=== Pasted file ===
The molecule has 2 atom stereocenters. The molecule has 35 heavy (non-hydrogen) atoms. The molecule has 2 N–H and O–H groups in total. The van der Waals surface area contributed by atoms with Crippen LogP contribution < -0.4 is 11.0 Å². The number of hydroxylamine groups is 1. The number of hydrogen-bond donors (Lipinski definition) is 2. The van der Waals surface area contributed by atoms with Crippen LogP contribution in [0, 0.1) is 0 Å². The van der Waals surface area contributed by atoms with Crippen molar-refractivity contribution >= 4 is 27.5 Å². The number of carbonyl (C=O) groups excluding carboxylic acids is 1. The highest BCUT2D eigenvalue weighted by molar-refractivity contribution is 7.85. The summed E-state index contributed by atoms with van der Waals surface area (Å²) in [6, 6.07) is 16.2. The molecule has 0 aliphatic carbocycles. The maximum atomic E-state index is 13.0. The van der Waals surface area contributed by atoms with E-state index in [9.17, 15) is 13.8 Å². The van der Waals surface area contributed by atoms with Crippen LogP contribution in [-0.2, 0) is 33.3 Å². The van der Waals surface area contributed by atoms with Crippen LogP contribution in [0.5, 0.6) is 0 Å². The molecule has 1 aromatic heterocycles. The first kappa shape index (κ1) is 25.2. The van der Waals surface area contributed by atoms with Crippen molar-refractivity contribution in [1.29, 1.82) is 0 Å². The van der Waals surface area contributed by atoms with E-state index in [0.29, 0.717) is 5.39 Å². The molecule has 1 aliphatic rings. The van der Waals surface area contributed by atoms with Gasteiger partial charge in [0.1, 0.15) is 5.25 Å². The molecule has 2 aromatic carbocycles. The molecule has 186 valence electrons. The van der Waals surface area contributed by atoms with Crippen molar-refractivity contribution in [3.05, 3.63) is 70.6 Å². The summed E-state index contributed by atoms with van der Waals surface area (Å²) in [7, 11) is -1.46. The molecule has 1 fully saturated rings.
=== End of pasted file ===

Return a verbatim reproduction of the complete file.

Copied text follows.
The molecule has 2 atom stereocenters. The molecule has 35 heavy (non-hydrogen) atoms. The molecule has 2 N–H and O–H groups in total. The van der Waals surface area contributed by atoms with Crippen LogP contribution < -0.4 is 11.0 Å². The number of hydroxylamine groups is 1. The number of hydrogen-bond donors (Lipinski definition) is 2. The van der Waals surface area contributed by atoms with Crippen LogP contribution in [0, 0.1) is 0 Å². The van der Waals surface area contributed by atoms with Crippen molar-refractivity contribution >= 4 is 27.5 Å². The number of carbonyl (C=O) groups excluding carboxylic acids is 1. The highest BCUT2D eigenvalue weighted by molar-refractivity contribution is 7.85. The summed E-state index contributed by atoms with van der Waals surface area (Å²) in [6, 6.07) is 16.2. The molecule has 0 aliphatic carbocycles. The maximum atomic E-state index is 13.0. The van der Waals surface area contributed by atoms with E-state index in [9.17, 15) is 13.8 Å². The van der Waals surface area contributed by atoms with Crippen LogP contribution in [-0.2, 0) is 33.3 Å². The van der Waals surface area contributed by atoms with Crippen LogP contribution in [0.5, 0.6) is 0 Å². The molecule has 1 aromatic heterocycles. The first kappa shape index (κ1) is 25.2. The van der Waals surface area contributed by atoms with Crippen molar-refractivity contribution in [1.29, 1.82) is 0 Å². The van der Waals surface area contributed by atoms with E-state index in [0.29, 0.717) is 5.39 Å². The molecule has 1 aliphatic rings. The van der Waals surface area contributed by atoms with Gasteiger partial charge in [0.1, 0.15) is 5.25 Å². The molecule has 2 aromatic carbocycles. The molecule has 186 valence electrons. The van der Waals surface area contributed by atoms with Crippen molar-refractivity contribution in [3.05, 3.63) is 70.6 Å². The summed E-state index contributed by atoms with van der Waals surface area (Å²) in [7, 11) is -1.46. The molecule has 1 fully saturated rings.